ODOT awards rapid-construction bridge contract
BY JARREL WADE World Staff Writer
Monday, December 03, 2012
OKLAHOMA CITY -- A bridge near Mannford will be the Oklahoma Department of
Transportation’s testing ground for the state’s first rapid-construction
bridge project and will disrupt traffic at the site for just 21
days, transportation officials announced Monday.
Officials announced the $3.8 million project at the monthly meeting of the Oklahoma Department of Transportation commission. The project will cost more to build than if traditional methods had been used but will result in net savings when compared to typical bridge projects, which typically disrupt traffic for months, officials said.
The process, which has been successfully used in other states, involves
pre-fabricating the new bridge next to the existing one.
Construction crews then dismantle the old bridge and move the new one into
position in a matter of days, said Tulsa region ODOT Engineer Randle White.
State Transportation Secretary Gary Ridley said the process comes with
additional costs for each project, as well as some startup costs because it's the first project of its kind. However, the rapid-construction process will be easier on drivers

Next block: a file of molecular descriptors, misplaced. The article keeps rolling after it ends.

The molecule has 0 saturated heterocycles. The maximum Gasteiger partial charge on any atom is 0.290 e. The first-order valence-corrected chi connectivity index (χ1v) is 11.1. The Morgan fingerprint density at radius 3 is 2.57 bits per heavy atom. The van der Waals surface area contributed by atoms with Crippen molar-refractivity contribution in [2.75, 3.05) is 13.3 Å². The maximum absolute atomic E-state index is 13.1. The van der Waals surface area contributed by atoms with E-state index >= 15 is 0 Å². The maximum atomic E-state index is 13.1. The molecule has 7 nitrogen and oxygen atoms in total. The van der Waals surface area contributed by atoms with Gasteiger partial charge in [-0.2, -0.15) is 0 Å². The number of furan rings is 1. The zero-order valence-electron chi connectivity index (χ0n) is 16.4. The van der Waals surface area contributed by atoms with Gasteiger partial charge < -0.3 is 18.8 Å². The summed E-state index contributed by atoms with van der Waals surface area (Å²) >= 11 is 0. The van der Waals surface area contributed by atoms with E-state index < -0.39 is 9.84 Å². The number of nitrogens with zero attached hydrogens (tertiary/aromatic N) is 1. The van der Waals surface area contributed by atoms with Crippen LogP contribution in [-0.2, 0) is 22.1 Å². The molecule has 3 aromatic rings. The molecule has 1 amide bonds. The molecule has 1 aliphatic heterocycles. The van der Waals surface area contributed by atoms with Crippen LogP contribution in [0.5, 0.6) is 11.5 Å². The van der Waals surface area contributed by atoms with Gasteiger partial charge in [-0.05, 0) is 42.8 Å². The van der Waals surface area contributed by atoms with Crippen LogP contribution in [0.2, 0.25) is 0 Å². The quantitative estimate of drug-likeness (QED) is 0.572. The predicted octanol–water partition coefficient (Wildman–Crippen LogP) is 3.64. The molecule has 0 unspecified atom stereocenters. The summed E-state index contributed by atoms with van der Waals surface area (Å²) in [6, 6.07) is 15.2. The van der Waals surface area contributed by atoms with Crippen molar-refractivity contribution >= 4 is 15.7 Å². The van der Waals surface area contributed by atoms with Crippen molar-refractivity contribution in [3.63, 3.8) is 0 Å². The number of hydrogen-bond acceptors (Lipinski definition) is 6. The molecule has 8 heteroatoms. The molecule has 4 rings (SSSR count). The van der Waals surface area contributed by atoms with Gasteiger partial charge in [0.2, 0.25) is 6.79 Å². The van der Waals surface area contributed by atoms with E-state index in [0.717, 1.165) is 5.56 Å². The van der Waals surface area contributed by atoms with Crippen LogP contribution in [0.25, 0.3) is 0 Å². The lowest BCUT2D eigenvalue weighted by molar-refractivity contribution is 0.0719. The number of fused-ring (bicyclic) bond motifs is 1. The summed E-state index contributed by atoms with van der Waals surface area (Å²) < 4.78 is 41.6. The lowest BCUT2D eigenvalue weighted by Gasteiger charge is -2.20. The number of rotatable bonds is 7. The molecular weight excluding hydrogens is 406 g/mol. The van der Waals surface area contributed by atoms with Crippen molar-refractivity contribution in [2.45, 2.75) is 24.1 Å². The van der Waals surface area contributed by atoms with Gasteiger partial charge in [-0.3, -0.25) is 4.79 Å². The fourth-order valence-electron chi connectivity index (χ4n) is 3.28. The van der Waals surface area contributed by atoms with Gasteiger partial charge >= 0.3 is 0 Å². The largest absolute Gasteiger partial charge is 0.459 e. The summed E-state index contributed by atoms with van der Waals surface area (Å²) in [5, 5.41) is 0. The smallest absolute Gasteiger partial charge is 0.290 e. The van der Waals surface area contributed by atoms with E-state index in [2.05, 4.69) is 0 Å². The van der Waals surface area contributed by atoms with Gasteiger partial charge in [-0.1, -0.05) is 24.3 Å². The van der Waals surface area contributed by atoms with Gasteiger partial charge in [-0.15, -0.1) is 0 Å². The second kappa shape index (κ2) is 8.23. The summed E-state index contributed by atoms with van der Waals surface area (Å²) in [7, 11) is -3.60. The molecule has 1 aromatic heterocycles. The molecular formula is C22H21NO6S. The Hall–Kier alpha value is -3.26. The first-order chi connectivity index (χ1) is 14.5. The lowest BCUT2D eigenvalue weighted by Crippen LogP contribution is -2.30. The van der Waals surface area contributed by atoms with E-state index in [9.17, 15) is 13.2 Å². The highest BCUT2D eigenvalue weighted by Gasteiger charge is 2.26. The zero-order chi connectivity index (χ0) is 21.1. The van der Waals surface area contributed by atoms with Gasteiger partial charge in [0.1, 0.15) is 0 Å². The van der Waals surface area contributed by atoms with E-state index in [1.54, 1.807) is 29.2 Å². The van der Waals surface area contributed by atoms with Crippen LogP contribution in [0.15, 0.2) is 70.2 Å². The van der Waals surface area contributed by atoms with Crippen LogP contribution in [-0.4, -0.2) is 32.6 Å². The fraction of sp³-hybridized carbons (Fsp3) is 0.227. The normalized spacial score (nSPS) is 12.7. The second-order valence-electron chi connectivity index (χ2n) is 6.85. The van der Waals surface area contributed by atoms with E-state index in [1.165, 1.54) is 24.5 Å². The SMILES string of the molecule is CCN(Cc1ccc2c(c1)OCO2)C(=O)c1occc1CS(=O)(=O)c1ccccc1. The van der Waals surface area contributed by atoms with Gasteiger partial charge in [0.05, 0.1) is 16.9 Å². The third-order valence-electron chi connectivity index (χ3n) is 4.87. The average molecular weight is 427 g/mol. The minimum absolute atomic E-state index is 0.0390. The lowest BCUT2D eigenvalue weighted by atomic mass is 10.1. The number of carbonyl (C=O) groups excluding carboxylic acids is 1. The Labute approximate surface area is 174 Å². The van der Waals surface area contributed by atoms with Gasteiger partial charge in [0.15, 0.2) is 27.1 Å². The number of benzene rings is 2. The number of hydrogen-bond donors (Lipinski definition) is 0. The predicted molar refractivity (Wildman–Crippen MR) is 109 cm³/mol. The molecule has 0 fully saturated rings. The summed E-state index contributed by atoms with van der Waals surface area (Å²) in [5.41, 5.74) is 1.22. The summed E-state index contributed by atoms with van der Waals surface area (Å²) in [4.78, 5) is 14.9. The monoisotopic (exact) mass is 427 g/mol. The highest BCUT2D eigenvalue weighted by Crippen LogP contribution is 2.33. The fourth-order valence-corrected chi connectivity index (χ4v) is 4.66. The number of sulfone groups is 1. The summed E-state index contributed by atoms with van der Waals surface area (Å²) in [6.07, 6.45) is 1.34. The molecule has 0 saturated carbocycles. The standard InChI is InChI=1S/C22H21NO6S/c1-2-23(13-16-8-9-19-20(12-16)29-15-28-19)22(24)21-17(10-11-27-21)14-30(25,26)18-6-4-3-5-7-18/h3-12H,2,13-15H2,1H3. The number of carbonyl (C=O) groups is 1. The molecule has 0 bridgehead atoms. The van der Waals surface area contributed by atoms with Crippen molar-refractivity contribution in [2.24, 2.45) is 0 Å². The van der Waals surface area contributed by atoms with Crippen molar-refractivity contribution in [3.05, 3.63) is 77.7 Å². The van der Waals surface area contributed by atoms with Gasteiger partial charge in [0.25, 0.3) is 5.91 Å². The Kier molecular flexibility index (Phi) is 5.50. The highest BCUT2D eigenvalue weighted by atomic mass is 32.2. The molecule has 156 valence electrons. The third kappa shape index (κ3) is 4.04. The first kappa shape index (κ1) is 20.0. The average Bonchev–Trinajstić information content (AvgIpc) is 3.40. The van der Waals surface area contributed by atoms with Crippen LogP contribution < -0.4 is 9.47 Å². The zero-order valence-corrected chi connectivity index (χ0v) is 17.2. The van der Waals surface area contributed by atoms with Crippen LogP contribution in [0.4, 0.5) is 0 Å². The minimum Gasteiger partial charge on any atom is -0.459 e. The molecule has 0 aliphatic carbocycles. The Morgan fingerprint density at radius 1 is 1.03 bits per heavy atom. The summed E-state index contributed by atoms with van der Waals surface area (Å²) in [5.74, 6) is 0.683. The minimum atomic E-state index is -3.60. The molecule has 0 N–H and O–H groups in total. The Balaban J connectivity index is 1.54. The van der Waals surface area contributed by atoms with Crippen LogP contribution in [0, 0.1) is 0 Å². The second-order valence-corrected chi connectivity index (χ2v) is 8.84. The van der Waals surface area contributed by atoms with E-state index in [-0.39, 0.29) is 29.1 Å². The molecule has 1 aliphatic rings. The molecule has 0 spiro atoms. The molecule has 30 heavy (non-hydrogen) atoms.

who are affected by detours and traffic disruptions for months, he said.
“We have been in the rapid-bridge construction business in the past,”
Ridley said. “This is a newer twist to it where you're able to build it
The project is planned for Oklahoma Highway 51 over Cottonwood Creek about
8.5 miles east of Oklahoma Highway 99. It was awarded to Manhattan Road and
Bridge, to be completed with 21 days of traffic disruption,
according to ODOT records.
White said the entire construction project will take about six months,
including the three weeks of traffic disruption.
White said traditional construction on similar projects takes about nine months and traffic is disrupted for the entire project.
The rapid-construction bridge process will be used occasionally and will not become a
standard for how ODOT replaces bridges, he said.
Also at Monday’s meaning, Ridley warned drivers to be aware of construction
crews on Oklahoma highways this winter. Because the weather has been mild and continues to look like it will be
mild, Ridley said more crews are out working when holiday travel is peaking.